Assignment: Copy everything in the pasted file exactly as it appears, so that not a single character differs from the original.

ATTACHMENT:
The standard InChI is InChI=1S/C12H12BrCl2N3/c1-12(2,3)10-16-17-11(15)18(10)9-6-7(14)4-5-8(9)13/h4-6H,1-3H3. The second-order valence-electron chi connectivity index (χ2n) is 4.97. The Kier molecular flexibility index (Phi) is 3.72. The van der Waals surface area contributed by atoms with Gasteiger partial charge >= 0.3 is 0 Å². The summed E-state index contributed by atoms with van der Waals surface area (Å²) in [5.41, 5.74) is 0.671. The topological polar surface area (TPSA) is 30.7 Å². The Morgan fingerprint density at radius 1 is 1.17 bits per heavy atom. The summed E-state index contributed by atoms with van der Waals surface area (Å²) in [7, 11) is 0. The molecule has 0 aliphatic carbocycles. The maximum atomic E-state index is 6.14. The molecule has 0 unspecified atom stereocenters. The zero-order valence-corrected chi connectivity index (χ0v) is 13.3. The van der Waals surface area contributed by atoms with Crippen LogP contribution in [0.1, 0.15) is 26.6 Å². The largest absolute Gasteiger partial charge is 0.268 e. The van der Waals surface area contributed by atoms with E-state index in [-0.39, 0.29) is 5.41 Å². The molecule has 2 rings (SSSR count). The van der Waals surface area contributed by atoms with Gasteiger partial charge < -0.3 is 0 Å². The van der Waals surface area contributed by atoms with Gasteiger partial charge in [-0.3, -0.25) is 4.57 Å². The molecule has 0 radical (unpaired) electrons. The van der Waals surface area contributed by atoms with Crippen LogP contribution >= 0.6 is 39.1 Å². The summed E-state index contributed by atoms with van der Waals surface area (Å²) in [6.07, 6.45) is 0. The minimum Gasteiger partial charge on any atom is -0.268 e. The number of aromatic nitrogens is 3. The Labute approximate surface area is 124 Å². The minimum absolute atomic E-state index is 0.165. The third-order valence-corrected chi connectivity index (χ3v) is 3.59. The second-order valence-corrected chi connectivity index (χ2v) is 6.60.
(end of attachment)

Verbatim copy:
The standard InChI is InChI=1S/C12H12BrCl2N3/c1-12(2,3)10-16-17-11(15)18(10)9-6-7(14)4-5-8(9)13/h4-6H,1-3H3. The second-order valence-electron chi connectivity index (χ2n) is 4.97. The Kier molecular flexibility index (Phi) is 3.72. The van der Waals surface area contributed by atoms with Gasteiger partial charge >= 0.3 is 0 Å². The summed E-state index contributed by atoms with van der Waals surface area (Å²) in [5.41, 5.74) is 0.671. The topological polar surface area (TPSA) is 30.7 Å². The Morgan fingerprint density at radius 1 is 1.17 bits per heavy atom. The summed E-state index contributed by atoms with van der Waals surface area (Å²) in [7, 11) is 0. The molecule has 0 aliphatic carbocycles. The maximum atomic E-state index is 6.14. The molecule has 0 unspecified atom stereocenters. The zero-order valence-corrected chi connectivity index (χ0v) is 13.3. The van der Waals surface area contributed by atoms with Crippen LogP contribution in [0.1, 0.15) is 26.6 Å². The largest absolute Gasteiger partial charge is 0.268 e. The van der Waals surface area contributed by atoms with E-state index in [-0.39, 0.29) is 5.41 Å². The molecule has 2 rings (SSSR count). The van der Waals surface area contributed by atoms with Gasteiger partial charge < -0.3 is 0 Å². The van der Waals surface area contributed by atoms with Gasteiger partial charge in [-0.3, -0.25) is 4.57 Å². The molecule has 0 radical (unpaired) electrons. The van der Waals surface area contributed by atoms with Crippen LogP contribution >= 0.6 is 39.1 Å². The summed E-state index contributed by atoms with van der Waals surface area (Å²) in [6.07, 6.45) is 0. The minimum Gasteiger partial charge on any atom is -0.268 e. The number of aromatic nitrogens is 3. The Labute approximate surface area is 124 Å². The minimum absolute atomic E-state index is 0.165. The third-order valence-corrected chi connectivity index (χ3v) is 3.59. The second-order valence-corrected chi connectivity index (χ2v) is 6.60.